· Unpaid inheritance taxes

· A Will in the chain of title leaving the property to a specific beneficiary

· Multiple estates and inheritance tax returns due if the family home was wrongfully transferred through the generations

· Having to locate beneficiaries from each estate or other family members, some of whom may now be deceased or unable to sign documents

If I pay for a title search and no issues arise (or they are all resolved at the time of the search), why do I need an owner’s title insurance policy?

The policy protects the buyer from any missed liens, mortgages, judgments, and issues that otherwise should have been discovered at the time of the search. It provides protection to the buyers that when they later try to sell the property, they will have the proof they need to proceed with the sale. It also protects you from the things that cannot be found on the public record such as forgeries, missing heirs, unpaid condominium dues, mental incompetency of a seller, impersonations of the true owners. More specifically, it provides the necessary protection that all rightful parties conveyed their interests, all previous liens have been removed, all inheritance taxes and real estate taxes are paid, and protects against fraud or forgery of any deeds in the chain of title. By having this policy, you will not be financially harmed if any covered issues that later arise, and the policy covers the legal costs incurred.

I’ve heard that the title search process can be costly and slow. Is that true?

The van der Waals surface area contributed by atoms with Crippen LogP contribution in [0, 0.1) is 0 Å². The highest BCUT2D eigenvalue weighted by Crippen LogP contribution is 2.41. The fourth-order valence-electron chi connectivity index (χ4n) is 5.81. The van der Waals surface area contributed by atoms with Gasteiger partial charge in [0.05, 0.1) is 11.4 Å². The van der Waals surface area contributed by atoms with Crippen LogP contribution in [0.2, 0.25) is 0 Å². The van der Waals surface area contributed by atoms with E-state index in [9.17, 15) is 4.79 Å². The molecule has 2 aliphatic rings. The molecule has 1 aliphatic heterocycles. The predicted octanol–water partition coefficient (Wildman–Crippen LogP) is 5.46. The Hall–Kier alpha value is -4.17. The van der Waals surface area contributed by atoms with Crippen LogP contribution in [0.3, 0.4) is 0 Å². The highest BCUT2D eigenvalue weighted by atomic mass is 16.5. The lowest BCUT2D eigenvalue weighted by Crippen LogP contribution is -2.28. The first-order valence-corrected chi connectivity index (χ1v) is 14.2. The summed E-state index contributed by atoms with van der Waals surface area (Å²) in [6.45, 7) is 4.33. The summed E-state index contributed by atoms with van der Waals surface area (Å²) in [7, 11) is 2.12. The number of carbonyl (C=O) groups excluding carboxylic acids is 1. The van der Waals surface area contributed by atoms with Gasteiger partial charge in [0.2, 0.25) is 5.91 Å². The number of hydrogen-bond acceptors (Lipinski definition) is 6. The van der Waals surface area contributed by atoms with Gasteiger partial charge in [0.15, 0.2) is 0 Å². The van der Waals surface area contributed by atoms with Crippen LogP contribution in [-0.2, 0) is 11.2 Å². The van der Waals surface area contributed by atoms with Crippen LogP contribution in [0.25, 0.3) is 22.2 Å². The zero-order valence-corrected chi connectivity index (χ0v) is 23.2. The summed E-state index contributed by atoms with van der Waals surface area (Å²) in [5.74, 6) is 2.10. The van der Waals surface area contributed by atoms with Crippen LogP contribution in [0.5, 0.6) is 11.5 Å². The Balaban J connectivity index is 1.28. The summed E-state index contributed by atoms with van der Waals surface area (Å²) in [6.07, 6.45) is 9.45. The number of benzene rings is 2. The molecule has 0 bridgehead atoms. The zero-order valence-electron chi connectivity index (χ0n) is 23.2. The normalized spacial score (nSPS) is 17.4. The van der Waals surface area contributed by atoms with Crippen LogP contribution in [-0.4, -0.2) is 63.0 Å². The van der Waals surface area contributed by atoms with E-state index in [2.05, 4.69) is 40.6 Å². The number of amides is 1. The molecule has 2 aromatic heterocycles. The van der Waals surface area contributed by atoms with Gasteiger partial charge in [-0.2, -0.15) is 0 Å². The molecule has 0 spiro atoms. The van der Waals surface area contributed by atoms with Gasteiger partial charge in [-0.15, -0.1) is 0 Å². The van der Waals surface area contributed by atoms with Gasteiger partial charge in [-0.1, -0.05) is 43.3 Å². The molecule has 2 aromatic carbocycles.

A title search can cost several hundred dollars and the insurance policy varies depending on the property value. However, when considering the significant costs of any potential risks, it’s a worthwhile expense and the premium is paid only once, it is not an annual fee, and the policy stays in effect for as long as you own the property. The search itself takes time because the title company needs to go through the records, read every document ever recorded against the property with a “fine-tooth comb” and make sure there are no issues over 60 years and many times decades more. The title company needs time to be thorough and complete a full search. This is for your protection.

A Cautionary Tale for Estates: A current and popular scam is occurring with alarming frequency. Criminals record forged deeds from the estate of the decedent transferring the property to their own entity and then they either quickly flip the property to a third party or they borrow money using the property as collateral and walk away with the equity (and of course, they disappear). All of this can happen in a matter of weeks before the family has had time to grieve. Many recording offices in our local counties have a service that allows you to register your property parcel number so that you will receive notices if a document is recorded affecting the property. Check your county’s Recorder of Deeds website for fraud alert assistance. For instructions on how to sign up for FraudSleuth, Montgomery County’s free fraud alert system, click here and watch the video for easy-to-follow instructions.


bottom of page